Grace uses Precision Xtra Blood Ketone strips to check her ketones when her blood sugar is over 250-300 mg/dL. As a 17 year old Type 1 diabetic, with hormones at play 99% of the time, and all that comes with that, there are days when she hits that high once or twice a day. She checks her ketones with the blood ketone strips. They are accurate and guide her decisions for her care and next steps. She keeps a Precision blood ketone meter at home and one in school. She's been using the blood ketone strips since 2013.

Keystone First, her health insurance provider, has denied her prescription from her pediatric endocrinologist for the blood ketone strips. The reason for their denial is:

You read that right. The drug's manufacturer doesn't participate in some drug rebate program, so they will not cover it. There is no medical reason they list. There is no 'not medically necessary' mentioned. There is NO MEDICAL REASON at all. It's sort of shocking, no?! Here is the actual denial letter:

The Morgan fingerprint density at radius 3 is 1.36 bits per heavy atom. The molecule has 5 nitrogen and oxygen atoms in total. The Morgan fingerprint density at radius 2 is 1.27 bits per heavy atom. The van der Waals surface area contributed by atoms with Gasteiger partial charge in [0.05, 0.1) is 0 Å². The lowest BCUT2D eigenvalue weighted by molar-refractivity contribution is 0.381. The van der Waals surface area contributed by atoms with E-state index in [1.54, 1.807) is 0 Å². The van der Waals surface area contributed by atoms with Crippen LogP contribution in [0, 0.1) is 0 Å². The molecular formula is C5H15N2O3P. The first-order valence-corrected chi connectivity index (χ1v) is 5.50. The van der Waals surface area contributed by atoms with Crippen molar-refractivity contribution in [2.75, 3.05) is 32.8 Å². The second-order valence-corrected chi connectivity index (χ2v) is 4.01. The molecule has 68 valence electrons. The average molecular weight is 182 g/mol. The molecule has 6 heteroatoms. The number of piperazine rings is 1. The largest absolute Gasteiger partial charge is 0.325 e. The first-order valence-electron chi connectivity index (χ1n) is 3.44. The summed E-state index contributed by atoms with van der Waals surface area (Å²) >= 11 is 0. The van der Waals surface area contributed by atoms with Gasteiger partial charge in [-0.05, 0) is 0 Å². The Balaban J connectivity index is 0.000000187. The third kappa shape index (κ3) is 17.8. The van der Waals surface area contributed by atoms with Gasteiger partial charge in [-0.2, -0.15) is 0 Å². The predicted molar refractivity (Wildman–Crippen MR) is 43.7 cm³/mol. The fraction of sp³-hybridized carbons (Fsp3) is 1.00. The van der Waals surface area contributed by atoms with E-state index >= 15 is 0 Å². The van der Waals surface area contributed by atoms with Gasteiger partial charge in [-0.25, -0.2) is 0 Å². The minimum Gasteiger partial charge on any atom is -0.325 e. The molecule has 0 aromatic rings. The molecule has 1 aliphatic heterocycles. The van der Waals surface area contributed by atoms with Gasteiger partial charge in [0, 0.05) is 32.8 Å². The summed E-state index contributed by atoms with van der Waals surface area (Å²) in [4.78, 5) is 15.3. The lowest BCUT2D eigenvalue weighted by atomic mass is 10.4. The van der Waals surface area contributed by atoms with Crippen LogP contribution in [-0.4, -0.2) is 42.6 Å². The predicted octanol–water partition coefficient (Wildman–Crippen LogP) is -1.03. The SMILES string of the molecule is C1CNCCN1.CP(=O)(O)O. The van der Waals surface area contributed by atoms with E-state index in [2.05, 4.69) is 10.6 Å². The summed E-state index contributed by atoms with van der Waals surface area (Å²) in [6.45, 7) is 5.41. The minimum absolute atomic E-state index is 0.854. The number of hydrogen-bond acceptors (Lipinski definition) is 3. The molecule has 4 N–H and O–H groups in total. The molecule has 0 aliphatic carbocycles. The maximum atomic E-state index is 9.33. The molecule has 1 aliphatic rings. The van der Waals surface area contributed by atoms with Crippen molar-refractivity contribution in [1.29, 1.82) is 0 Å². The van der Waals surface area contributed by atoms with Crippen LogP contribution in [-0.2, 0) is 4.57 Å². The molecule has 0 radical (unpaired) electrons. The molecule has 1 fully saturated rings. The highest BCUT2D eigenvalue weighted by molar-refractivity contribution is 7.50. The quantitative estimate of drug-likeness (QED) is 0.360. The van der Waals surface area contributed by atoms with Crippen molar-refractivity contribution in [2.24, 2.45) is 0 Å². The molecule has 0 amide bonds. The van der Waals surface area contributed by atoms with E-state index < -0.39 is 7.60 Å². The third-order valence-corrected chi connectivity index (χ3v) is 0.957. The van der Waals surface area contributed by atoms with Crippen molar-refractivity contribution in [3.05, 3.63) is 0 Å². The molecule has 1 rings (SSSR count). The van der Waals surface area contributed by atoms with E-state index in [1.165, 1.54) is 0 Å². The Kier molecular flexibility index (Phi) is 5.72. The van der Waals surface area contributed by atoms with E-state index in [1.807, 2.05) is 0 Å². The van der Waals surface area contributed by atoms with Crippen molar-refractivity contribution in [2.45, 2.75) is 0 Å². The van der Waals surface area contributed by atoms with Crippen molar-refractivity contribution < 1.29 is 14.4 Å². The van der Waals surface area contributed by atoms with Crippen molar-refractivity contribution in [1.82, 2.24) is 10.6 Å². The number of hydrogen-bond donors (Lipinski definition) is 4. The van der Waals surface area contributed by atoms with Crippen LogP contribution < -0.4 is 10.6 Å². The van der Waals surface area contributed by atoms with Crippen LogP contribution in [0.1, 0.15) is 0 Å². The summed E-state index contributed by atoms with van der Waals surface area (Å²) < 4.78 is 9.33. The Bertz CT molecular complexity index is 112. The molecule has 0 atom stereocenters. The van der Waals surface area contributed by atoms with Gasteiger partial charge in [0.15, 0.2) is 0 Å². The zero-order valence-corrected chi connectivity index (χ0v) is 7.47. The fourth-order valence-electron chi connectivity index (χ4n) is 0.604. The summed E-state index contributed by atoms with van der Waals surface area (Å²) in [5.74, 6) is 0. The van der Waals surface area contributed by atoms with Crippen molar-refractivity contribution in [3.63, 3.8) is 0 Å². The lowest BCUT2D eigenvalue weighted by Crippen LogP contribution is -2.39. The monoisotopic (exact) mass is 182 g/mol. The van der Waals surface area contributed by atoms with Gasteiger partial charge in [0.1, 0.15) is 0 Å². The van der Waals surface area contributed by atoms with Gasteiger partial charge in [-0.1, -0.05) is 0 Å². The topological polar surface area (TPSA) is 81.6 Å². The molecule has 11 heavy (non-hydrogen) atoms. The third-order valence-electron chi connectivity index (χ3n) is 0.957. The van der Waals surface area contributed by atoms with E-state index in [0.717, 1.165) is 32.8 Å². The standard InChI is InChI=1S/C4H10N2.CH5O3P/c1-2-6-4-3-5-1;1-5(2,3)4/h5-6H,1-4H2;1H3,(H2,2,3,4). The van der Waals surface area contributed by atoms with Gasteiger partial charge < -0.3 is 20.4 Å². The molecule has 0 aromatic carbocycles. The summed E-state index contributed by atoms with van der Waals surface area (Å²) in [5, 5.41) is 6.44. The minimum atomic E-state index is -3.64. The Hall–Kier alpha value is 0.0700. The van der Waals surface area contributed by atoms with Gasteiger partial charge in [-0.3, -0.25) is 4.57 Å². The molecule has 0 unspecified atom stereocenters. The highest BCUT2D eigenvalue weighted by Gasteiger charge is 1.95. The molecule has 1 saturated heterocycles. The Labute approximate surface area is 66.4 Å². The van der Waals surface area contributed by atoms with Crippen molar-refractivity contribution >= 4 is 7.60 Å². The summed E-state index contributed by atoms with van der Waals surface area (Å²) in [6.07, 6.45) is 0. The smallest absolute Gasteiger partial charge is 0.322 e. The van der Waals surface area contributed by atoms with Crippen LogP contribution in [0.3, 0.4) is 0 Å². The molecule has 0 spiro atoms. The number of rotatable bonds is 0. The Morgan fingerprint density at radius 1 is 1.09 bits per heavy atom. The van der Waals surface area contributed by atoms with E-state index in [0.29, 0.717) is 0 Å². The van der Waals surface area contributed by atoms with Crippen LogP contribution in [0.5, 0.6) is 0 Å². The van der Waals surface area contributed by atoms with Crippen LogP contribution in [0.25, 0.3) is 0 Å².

Well, folks, this is not my first rodeo. You see, Keystone First denied her these Precision Xtra blood ketone test strips in March 2016 too. Then they denied as they were 'non-formulary.' I filed a grievance against Keystone First in March 2016 because of that denial. They actually went ahead with a First Level Grievance hearing phone call with me on March 28, 2016. 

I had to speak to a Keystone First doctor of their choosing, and defend why my daughter needed blood ketone strips. This doctor was NOT an endocrinologist. How do I know? I asked the doctor directly. The doctor was lost on words like 'diabeticketoacidosis (DKA)' and I knew it. During the grievance hearing phone call, Keystone First said they were not necessarily stating she needed to use urine ketone test strips, but they were denying the blood ketone test strips.

I lost it then. I launched into the folly that is urine ketone testing in 2016. 

'What color do you think it is - light purple, medium purple? No, maybe it's light brown. Do you think I'm in danger? Let me urinate again on a strip in a dirty bathroom. Darn, dropped it in the potty. No, it's not a pregnancy test strip."